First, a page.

Can I submit a case about an activity that is just getting started?

Yes, we welcome examples of newer CLA activities or approaches that are just beginning. Documenting your work for this competition can enable you to be more systematic, intentional, and resourced about CLA in the future. It can also allow you to track your progress as you implement your programming.  

Do cases have to represent only USAID-funded work?

The specific activity doesn't necessarily have to be funded by USAID; however, USAID must somehow be connected to the work, such as through collaboration or a partnership, or through an implementing partner improving their own internal CLA-related work, which by extension impacts the work they do with USAID. If you have a case in which USAID is not somehow connected to the work, we encourage you to contribute it as a blog post or resource on Learning Lab!

Can cases be submitted in languages other than English?

Unfortunately, we are not able to process and display cases in any language other than English.

Can I submit more than one case?

There is a limit of one case per activity. There is no limit on how many cases an organization may submit. If an organization is submitting multiple cases (each from a different activity), then please complete a separate entry form for each case. Please note that the Basic Data webform that is filled out and submitted as part of the complete submission is a Google survey, and only one submission per email address can be accepted.

Can I edit my entry once it has been submitted?

Unfortunately, we are unable to accept an updated entry or additional materials related to it after you have already submitted your entry. This is because the 2022 Case Competition is limited to the first 80 submissions we receive.

How does the 80-submission cap affect the Case Competition?

For the 2022 Case Competition, due to constrained resources, the Competition will be limited to the first 80 submissions. If 80 submissions are received before Monday, June 6 at 5:00pm EDT, the Competition will close. So be sure to get your submission in as soon as possible after it opens on May 23. (Please note: incomplete cases will not be considered and will be sent back to submitters.)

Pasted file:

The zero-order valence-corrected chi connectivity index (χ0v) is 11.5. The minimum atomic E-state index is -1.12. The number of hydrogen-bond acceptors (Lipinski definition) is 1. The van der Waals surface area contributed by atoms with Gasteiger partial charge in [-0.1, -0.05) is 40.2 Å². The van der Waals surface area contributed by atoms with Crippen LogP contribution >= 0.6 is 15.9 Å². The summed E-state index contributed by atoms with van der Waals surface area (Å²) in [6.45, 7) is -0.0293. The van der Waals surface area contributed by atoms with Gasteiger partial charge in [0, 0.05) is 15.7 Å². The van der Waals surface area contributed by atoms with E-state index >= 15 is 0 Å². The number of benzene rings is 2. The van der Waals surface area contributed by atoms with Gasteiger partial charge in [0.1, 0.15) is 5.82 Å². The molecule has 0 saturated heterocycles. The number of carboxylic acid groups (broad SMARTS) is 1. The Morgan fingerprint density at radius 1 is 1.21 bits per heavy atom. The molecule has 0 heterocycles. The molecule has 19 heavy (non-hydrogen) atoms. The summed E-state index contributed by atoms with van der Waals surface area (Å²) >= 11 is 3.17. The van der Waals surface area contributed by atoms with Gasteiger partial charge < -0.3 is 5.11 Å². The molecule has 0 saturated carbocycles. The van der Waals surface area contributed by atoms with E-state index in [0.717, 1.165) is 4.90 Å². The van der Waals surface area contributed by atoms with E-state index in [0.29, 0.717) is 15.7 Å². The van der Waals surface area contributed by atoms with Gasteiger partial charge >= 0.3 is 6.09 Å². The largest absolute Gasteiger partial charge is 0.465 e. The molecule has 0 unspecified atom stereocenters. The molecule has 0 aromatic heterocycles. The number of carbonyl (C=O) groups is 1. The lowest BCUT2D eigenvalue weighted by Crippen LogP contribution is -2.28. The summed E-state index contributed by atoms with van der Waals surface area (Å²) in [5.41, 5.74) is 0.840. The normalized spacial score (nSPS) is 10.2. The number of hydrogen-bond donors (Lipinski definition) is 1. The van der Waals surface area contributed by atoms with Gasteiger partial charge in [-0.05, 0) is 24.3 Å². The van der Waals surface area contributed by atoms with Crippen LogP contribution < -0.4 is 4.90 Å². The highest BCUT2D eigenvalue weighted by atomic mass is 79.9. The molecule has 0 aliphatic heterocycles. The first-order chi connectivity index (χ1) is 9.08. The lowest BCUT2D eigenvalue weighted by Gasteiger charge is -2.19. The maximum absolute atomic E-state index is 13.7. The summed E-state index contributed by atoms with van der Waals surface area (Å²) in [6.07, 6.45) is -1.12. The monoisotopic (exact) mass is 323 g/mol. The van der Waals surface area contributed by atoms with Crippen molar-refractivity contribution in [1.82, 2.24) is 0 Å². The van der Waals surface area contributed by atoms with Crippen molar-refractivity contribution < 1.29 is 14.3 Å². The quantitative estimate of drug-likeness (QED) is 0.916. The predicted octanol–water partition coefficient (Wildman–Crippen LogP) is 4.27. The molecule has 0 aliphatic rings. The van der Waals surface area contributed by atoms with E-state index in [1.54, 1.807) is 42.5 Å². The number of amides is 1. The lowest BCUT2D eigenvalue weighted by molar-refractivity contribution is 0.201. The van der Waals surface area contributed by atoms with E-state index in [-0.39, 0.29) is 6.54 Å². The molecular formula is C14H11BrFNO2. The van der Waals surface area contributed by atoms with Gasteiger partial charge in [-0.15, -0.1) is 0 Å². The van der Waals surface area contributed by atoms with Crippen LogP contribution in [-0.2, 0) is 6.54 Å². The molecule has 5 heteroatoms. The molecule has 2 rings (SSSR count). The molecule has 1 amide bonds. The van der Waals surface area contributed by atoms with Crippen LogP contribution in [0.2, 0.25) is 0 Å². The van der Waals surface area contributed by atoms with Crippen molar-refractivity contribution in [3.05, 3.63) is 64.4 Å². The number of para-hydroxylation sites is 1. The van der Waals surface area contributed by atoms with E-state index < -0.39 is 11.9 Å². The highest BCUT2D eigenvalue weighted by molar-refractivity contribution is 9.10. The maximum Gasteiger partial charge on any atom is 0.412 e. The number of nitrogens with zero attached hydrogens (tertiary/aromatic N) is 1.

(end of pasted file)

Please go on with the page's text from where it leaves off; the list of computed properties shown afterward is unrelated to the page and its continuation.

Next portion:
Was the CLA Case Competition held in 2020?

No, the Case Competition was not held in 2020. It was held in 2021.

Who is managing the CLA Case Competition?

The CLA Case Competition is managed by USAID's CLA Team in the Bureau for Policy, Planning and Learning (PPL) and by the Program Cycle Mechanism (PCM), a PPL mechanism implemented by Environmental Incentives and Bixal.

Submission Form Questions

Are the ADS 201 definitions linked in the PDF entry form?

They are not, but here’s the link to the ADS definitions.

Are there a specific number of pages, font type and size required?

Please do not change the presets, which include font type, size, and character limits, in the Adobe Fillable PDF form.

When we talk about culture in the USAID CLA Framework, what do we mean? Is it organizational culture?

Yes, we mean organizational culture, not country culture. See page two of this document to learn more about what we mean by culture in the CLA Framework.

Eligibility/Submission Limits

Can we submit a case when we helped others use CLA approaches, vs. doing it ourselves?

Yes you may.

Are there limitations on when the case took place? (e.g., is a case from several years ago permissible?)

There are no time limits, as long as the case hasn’t already been submitted in previous CLA Case Competitions.

My activity was not fully funded by USAID, it is only about 20% funded by USAID. Do you have any requirements on the minimum percentage of the USAID portion of activity funding to be eligible for this case competition? Also, can we submit entries from U.S. Government activities aside from USAID (for example, U.S. Department of State)?

The specific activity doesn't necessarily have to be funded by USAID; however, USAID must somehow be connected to the work, such as through collaboration or a partnership, or through an implementing partner improving their own internal CLA-related work, which by extension impacts the work they do with USAID.

Is there a limit on how many cases one organization can submit (if the organization manages multiple programs)? Is it possible to submit more than one case from one activity?

There is a limit of one case per activity. There is no limit on how many cases an organization may submit. If an organization is submitting multiple cases (each from a different activity), then please complete a separate entry form for each case. Please note that the Basic Data webform that is filled out and submitted as part of the complete submission is a Google survey, and only one submission per email address can be accepted.

Acceptable Cases

Will a case that involves an approach to learning from across multiple countries be considered?

Yes! Check out this former winner.

Can we only focus on one CLA sub-component?

Because all of the CLA sub-components are so interrelated, we think it would be hard to write a case featuring only one. And, we’re looking for holistic cases that, ideally, draw on both sides of the CLA Framework.